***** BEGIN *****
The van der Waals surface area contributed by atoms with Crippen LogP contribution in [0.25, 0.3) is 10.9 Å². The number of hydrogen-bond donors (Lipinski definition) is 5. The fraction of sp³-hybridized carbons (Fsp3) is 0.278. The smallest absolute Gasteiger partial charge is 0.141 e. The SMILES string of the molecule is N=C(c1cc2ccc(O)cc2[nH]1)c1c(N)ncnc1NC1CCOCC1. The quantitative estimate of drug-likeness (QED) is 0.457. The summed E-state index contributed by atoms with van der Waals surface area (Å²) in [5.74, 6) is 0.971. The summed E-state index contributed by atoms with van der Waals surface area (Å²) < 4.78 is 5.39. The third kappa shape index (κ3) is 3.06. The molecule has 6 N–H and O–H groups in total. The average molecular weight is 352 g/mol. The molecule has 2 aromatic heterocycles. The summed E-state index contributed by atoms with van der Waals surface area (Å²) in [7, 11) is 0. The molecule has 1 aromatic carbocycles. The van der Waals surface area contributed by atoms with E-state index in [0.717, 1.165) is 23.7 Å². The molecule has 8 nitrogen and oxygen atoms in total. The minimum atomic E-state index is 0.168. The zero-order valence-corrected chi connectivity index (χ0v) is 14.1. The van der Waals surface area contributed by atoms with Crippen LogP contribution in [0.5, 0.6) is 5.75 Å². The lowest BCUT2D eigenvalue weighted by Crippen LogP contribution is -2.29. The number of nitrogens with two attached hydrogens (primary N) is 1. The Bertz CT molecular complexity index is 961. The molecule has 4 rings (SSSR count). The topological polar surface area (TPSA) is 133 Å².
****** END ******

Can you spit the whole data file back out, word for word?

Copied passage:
The van der Waals surface area contributed by atoms with Crippen LogP contribution in [0.25, 0.3) is 10.9 Å². The number of hydrogen-bond donors (Lipinski definition) is 5. The fraction of sp³-hybridized carbons (Fsp3) is 0.278. The smallest absolute Gasteiger partial charge is 0.141 e. The SMILES string of the molecule is N=C(c1cc2ccc(O)cc2[nH]1)c1c(N)ncnc1NC1CCOCC1. The quantitative estimate of drug-likeness (QED) is 0.457. The summed E-state index contributed by atoms with van der Waals surface area (Å²) in [5.74, 6) is 0.971. The summed E-state index contributed by atoms with van der Waals surface area (Å²) < 4.78 is 5.39. The third kappa shape index (κ3) is 3.06. The molecule has 6 N–H and O–H groups in total. The average molecular weight is 352 g/mol. The molecule has 2 aromatic heterocycles. The summed E-state index contributed by atoms with van der Waals surface area (Å²) in [7, 11) is 0. The molecule has 1 aromatic carbocycles. The van der Waals surface area contributed by atoms with E-state index in [0.717, 1.165) is 23.7 Å². The molecule has 8 nitrogen and oxygen atoms in total. The minimum atomic E-state index is 0.168. The zero-order valence-corrected chi connectivity index (χ0v) is 14.1. The van der Waals surface area contributed by atoms with Crippen LogP contribution in [0.5, 0.6) is 5.75 Å². The lowest BCUT2D eigenvalue weighted by Crippen LogP contribution is -2.29. The number of nitrogens with two attached hydrogens (primary N) is 1. The Bertz CT molecular complexity index is 961. The molecule has 4 rings (SSSR count). The topological polar surface area (TPSA) is 133 Å².